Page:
A plaque is to be unveiled at a historic fire station this Saturday in memory of a Leeds firefighter who lost his life defending the city from air-raid fires during the Second World War.

Solomon Belinsky, a Russian-born upholsterer from east Leeds, was one of 3,847 men and women who volunteered for the city’s Auxiliary Fire Service in 1940, serving at his local fire station in Gipton.

Leeds suffered nine air-raids over the duration of the war with its heaviest on the night of 14 and 15 March 1941 when forty bombers attacked the city centre. Incendiary and high explosive bombs destroyed around 100 houses killing 65 people.

Research by Leeds Beckett historian Shane Ewen has revealed that just after midnight Belinksy turned out with his Gipton crew to Park Row where they tried to save the city’s museum after it sustained a direct hit.

However Belinksky was injured by a falling bomb and died 17 days later. The official cause of death recorded as ‘Death from Enemy Action’. He left a widow, Rachel, and four children, one of whom, Anita, also joined the AFS and served in Hull.

The following month, the government nationalised the fire service to provide an improved nationwide system of fire protection. In total, 818 firefighters (including 25 women) lost their lives during the war. Their names have been recorded on the National Firefighters Memorial outside St. Paul’s Cathedral in London, and are remembered every May as part of Firefighters Memorial Day.

Shane Ewen said: “Volunteers made up an increasing number and proportion of firefighters during the war, swelling the membership of the Fire Brigades Union to 66,500; many stayed on to help transform the service into a modern profession after the war.

“Men and women like Solomon Belinsky risked their lives to help make the fire service an indispensable arm in the country’s civil defence; they heroically fought fires while bombs rained down upon them. Many who survived suffered burns and broken bones as well as post-traumatic stress disorder having witnessed multiple fatalities.”

Belinsky’s contribution to the city’s wartime defence is being marked by the erection of a plaque at The Old Fire Station, Gipton, which is now a community hub.

Funded by the Firefighters 100 Lottery, the Red Plaque Scheme is the Fire Brigades Union’s version of the famous Blue Plaque Scheme that marks where famous people have resided, to commemorate those who have been killed on duty.

Neil Carbutt, secretary of the FBU in South Yorkshire, said: “As firefighters we know our history and we never forget the bravery and sacrifice of our colleagues past or present. Solomon Belinsky gave his live serving his community, as so many firefighters have done, and this Red Plaque will help to ensure that his courage and service is recognised and never forgotten.”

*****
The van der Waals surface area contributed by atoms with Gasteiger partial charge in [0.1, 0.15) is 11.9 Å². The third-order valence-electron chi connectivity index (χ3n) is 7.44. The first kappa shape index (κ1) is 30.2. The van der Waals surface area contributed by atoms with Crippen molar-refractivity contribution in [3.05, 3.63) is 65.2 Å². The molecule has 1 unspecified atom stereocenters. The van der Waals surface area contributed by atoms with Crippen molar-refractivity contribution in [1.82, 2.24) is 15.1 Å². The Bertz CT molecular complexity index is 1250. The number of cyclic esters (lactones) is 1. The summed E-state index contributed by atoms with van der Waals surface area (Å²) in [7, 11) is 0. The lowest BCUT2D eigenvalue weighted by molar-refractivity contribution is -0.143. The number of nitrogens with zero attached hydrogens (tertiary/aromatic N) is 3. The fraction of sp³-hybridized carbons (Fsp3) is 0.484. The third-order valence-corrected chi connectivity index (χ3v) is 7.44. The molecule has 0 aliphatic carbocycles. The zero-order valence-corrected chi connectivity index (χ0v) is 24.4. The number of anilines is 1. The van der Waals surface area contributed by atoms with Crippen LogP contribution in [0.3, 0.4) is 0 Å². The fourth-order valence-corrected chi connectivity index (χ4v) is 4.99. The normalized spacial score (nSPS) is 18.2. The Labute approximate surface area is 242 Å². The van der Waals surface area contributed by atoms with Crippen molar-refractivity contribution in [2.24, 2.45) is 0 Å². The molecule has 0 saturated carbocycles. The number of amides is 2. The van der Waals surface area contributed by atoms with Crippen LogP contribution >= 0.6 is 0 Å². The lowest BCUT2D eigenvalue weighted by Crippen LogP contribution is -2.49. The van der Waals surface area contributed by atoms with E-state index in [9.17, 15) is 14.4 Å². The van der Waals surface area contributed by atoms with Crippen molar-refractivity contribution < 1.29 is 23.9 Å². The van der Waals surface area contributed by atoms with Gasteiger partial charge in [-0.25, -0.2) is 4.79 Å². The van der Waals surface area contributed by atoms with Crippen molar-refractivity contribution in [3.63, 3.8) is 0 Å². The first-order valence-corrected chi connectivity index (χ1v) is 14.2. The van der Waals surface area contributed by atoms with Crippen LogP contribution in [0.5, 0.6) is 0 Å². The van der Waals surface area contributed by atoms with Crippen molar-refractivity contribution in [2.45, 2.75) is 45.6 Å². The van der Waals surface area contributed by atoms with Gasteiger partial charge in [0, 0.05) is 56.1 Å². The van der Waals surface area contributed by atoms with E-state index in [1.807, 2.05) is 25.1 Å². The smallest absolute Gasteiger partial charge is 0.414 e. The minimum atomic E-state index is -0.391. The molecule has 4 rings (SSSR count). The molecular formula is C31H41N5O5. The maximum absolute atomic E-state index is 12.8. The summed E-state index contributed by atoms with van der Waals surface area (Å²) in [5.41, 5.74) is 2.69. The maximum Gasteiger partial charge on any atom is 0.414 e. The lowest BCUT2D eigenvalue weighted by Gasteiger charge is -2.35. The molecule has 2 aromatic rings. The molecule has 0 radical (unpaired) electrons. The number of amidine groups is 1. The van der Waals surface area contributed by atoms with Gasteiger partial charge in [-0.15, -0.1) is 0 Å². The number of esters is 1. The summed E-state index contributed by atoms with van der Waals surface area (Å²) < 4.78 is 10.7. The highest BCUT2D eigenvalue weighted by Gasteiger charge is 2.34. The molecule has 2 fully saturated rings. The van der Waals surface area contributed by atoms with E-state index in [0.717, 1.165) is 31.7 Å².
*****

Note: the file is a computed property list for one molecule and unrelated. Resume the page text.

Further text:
The plaque will be unveiled on Saturday 15 September, as part of a series of activities to mark Heritage Open Day at The Old Fire Station. The activities include heritage tours of the building, led by retired firefighters, a mobile gallery commemorating the centenary of the FBU, and two screenings of the Union’s documentary film, which is featured in the programme for the Leeds Scalarama Film Festival.

The Firefighters’ Story, tells the story of the union’s rich history since its formation in 1918 to its current work campaigning for improved public safety in the aftermath of the Grenfell Tower fire in June 2017. Using a mixture of archival footage with talking head interviews, the film includes iconic incidents including the Blitz air-raid fires in 1940-41, alongside the union’s campaigning activities. The East Leeds Firefighters Heritage Group will also be launching a permanent display about Gipton Fire Station, which was originally opened in 1937, and West Yorkshire Fire and Rescue Service will have an engine and crew in attendance from Killingbeck for part of the day.

The event is free and open to families. There is a small charge for admission to the film screenings, at 4pm and 7pm respectively, and tickets can be bought in advance:

Further information about the day can be found on the Old Fire Station’s Facebook page or Twitter.

Posted in Centenary